8. Thanks Kristi. I did enjoy my time at CAC. Better yet, I find myself missing CAC more than I should at this point. One of the problems CAC faced when I was there and one that my current school does not (extent here folks), is the diversity of students. HCHS is far more diverse; I figure that has a lot to do with Houston’s role as a bit of an international city.

    There was pressure at CAC being the very first black male teacher. I always thought about that fact, esp. during the early years of learning how to be a teacher. This fact is one that I am still working on.

    LukeD — Your point is part of the reason I wrote this. With the People of Color Conference being close, I thought now was a good time to think about the importance of having diverse teachers. I hope that I am making a big deal out of this for all of the right reasons.

  9. AAAA! Carson, they’re trying to steal you again! Personally, I think people like those of us at HCHS are the ones that need diversity the most. Despite living in an international city, most of us have little to no exposure to diverse ideologies. I’m glad to have had you for a teacher, and although sometimes we tend to think you’re a little over dramatic about it (just teasing) your dedication to African American history and interests has profoundly changed anyone who’s had your class. I don’t think I’d be half as open minded not having taken you for two years. Anyway, I just thought it was interesting what you said in class the other day about wanting to have an Asian professor. I had Dr. Cho for anthropology over the summer, it was interesting to see how the focus on race is outside of HCHS, present but glaringly obvious as the Carson brand.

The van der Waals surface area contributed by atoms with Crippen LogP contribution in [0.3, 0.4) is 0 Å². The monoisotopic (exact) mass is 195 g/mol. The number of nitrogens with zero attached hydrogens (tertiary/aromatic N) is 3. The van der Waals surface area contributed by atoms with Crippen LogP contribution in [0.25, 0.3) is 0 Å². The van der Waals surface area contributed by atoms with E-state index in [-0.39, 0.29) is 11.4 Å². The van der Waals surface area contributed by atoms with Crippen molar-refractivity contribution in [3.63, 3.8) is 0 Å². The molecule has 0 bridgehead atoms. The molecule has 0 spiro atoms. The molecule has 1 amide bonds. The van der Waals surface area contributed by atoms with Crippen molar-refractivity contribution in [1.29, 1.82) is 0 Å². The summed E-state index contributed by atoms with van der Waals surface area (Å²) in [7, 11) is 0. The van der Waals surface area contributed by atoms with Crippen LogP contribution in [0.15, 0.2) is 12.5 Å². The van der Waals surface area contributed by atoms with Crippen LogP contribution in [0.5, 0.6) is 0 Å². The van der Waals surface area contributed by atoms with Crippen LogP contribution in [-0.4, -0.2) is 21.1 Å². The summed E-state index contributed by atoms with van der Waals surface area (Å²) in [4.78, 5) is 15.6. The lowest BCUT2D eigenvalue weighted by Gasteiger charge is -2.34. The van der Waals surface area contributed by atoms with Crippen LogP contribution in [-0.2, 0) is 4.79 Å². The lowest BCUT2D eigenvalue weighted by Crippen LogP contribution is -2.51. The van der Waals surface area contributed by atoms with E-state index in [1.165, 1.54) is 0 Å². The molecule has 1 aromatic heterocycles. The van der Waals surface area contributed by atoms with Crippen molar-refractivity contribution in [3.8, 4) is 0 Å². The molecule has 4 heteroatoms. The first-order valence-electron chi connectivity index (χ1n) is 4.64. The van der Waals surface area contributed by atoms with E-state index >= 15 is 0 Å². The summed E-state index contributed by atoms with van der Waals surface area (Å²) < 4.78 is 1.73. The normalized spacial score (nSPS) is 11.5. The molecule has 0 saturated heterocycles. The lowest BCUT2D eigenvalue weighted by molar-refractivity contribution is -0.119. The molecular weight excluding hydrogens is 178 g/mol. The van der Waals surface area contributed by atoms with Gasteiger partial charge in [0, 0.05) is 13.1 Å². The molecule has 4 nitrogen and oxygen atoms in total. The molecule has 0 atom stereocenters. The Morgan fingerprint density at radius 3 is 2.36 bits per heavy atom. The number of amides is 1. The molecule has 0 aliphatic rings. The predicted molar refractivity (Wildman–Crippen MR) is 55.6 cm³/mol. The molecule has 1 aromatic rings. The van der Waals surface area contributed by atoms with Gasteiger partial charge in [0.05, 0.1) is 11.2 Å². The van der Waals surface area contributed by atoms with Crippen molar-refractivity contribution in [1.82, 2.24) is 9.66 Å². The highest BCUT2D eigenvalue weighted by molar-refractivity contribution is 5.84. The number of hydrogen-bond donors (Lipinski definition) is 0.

10. Lerin,

    I do have a pretty good rant. I think it is important for a student of your abilities to look at schools that offer a lot of diversity — esp. intellectual diversity. I have always found that the really good and bright students seek new different ways to be challanged. The good news is that the world outside of HCHS is more diverse — in a number of ways. Thanks for answering my question on my influence on students’ thought process towards race, class, etc.

    I guess this is why you are tops in your class.

  11. Carson, this is my first year in your class but i can really tell that you are different than most of my teachers at HCHS. Your teaching style is very different from that of any of my teachers, and i enjoy your ideas on the subjects that we cover because it makes me think about things in another way than I normally would. Although I find your class challenging I am great full to have you as a teacher because you can help prepare me for the world.

  12. Thanks Sean! You are off to a great start; better yet, I look forward to evaluating the rest of your work in hopes of getting you to consider the more advanced courses. I think you are handeling the challenge well so far.

  13. Mr. Carson,
    You were one of the first people I met at HCHS when I came to take the test for Pre-Ap Math before my freshman year. I knew immediately after meeting you that I had made a great choice to come to HCHS. I was seeking an academic challenge and was encouraged by your love for teaching and positive attitude. I feel blessed to have you as my teacher this year and enjoy your descriptive teaching style. I also like the way you link different ideas together and linking them with history. I look forward to a great rest of they year.